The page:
By on February 8, 2010

For years, TTAC has argued that General Motors suffers from a profound lack of accountability. Specific instances include the $2b “Fiatsco,” most of Roger Smith’s tenure, and cars like the Pontiac Aztek and Cadillac Cimmaron. Incidents like these helped GM along its decades-long plunge into bankruptcy, unchecked by the lax corporate governance of what came to be called its Board of Bystanders. Hyundai’s CEO may have received similarly lax treatment from South Korea’s criminal justice system, but at least the shareholders are standing up for their investment.

AFP [via Google] reports that Hyundai Motor Chairman, Chung Mong-Koo, has been ordered by a South Korean Seoul Central District court to pay $60 million in damages to Hyundai Motor Company. The suit was brought forward by 14 minority shareholders of Hyundai Motors and a non-governmental group called “Solidarity for Economic Reform.” This suit was brought about because shareholders believe that Chung Mong-Koo and Kim Dong-Jin brought huge losses on the company when, in 2001, Hyundai Motors participated in share sales of affiliates in the Hyundai Chaebol (Hyundai Airspace & Aircraft Co. and Hyundai Hysco).

“The court has recognised the fact that Chung made Hyundai Motor participate in the share sales to head off any threat to the Hyundai Group’s managerial rights, even though it could inflict damage on his company,” Yonhap news agency quoted the judges’ ruling as saying. “This is a case that reveals the problem of family-run management that focuses on the interests of major stockholders and the executives of Hyundai Motor.” If only GM’s investors had taken such proactive steps about the firm’s inept and insular management years ago, they might not have been wiped out in the government’s bailout/takeover.

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12 Comments on “Hyundai CEO Ordered To Pay His Company $60m For Money-Losing Deals...”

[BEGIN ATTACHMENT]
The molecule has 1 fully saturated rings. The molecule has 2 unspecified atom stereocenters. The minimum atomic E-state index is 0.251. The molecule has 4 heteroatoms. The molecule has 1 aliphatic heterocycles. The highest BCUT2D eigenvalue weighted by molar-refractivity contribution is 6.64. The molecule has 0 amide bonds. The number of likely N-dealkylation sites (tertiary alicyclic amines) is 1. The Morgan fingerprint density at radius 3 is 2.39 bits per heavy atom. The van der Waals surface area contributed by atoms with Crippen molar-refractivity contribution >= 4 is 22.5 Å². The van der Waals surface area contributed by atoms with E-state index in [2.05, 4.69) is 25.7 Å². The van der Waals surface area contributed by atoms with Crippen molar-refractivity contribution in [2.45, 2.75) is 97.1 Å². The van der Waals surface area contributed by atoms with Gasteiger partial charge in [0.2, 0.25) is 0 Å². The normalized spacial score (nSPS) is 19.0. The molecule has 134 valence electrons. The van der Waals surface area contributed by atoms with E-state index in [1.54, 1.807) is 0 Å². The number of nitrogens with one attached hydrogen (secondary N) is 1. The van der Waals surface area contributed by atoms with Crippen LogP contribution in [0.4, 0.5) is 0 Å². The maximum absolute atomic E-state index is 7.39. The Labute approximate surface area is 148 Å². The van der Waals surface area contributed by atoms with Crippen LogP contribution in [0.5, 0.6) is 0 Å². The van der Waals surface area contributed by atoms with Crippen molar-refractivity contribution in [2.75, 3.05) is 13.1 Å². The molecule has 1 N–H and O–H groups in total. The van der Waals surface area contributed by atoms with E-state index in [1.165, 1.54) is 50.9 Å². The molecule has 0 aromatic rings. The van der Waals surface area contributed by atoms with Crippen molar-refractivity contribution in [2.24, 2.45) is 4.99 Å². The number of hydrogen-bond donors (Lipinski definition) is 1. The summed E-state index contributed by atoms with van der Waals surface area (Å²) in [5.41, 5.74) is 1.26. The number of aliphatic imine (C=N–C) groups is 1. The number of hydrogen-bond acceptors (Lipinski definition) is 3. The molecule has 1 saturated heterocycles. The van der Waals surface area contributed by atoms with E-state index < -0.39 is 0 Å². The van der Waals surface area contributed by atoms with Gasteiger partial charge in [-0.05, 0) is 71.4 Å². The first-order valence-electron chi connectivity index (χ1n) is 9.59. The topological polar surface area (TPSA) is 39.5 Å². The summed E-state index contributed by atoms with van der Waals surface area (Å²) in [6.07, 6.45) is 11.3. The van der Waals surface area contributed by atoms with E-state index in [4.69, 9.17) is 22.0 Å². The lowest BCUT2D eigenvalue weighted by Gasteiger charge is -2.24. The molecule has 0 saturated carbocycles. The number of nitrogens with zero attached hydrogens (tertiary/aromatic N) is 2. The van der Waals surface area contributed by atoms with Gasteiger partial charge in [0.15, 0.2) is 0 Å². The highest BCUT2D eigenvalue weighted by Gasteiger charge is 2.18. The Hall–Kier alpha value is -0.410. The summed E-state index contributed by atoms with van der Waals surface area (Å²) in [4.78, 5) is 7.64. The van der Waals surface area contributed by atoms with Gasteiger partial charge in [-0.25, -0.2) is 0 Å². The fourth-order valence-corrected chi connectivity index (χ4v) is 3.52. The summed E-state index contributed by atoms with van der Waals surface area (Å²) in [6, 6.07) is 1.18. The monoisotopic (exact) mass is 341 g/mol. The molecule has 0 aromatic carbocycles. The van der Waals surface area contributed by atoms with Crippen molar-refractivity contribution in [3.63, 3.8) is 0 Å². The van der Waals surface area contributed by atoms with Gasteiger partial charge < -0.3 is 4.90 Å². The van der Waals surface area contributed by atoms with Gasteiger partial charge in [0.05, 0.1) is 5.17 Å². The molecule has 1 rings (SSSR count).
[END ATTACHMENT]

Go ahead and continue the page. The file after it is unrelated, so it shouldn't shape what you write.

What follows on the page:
• avatar

    Well, GM’s management has been accused of many things, but embezzlement wasn’t one of them.

    • 0 avatar

      Far as I know, neither was corruption … (didn’t he get a big time-out about 5 years ago for payola? (or am I confusing it with the inter-family stock shenanigans?)

  • avatar

    He is not the first criminal manager of Hyundai. Google them and see. One US executive’s drunken negligence led to the death of a motorcyclist and fled to Korea with Hyundai’s corporate assistance.

  • avatar

    Yes, this is the guy who was arrested for embezzlement and corruption, got free on bail and got a slap on the wrist instead (community service + $1 billion donation to charity instead of 3 yrs in prison.)

  • avatar

    If GM brass had to pay for all their missteps none of them could have afforded their positions.

  • avatar

    Shareholders in the U.S. have nonbinding authority over the corporation. So the shareholders could have cried all they wanted to but the management was under no obligation to listen.
    Not that I disagree. Why don’t owners/shareholders have any say over how their company is managed? It might have straightened out the banks before they collapsed.

  • avatar

    This is what Hyundai is really like. They’re ambitious beyond anything else, and I wait for the day when they have QA problems. Their management has been corrupt for years as a google search will show

    Despite Toyota’s inability to put one foot in front of the other in their current troubles, I don’t get the feeling that they’re corporate wolves. They will eventually fix their problems. Hyundai in the same situation with car problems? You can only wonder.

  • avatar


    Why “embezell” if you can take it legally? That’s the genius of the US corporate system.

  • avatar

    …And in the meantime while Hyundai management may have been involved in numerous questionable transactions somehow they still found the time to lead the company to ever bigger sales while producing ever more desirable cars. That’s what I call multitasking.

  • avatar

    Just like voting for the board, every shareholder should get to punch these guys once for every dollar they have lost.

  • avatar

    Hyundai’s corporate history is certainly nothing to brag about. But shareholders taking the CEO to task is a lesson the rest of the world could learn from; a positive example of free market capitalism.

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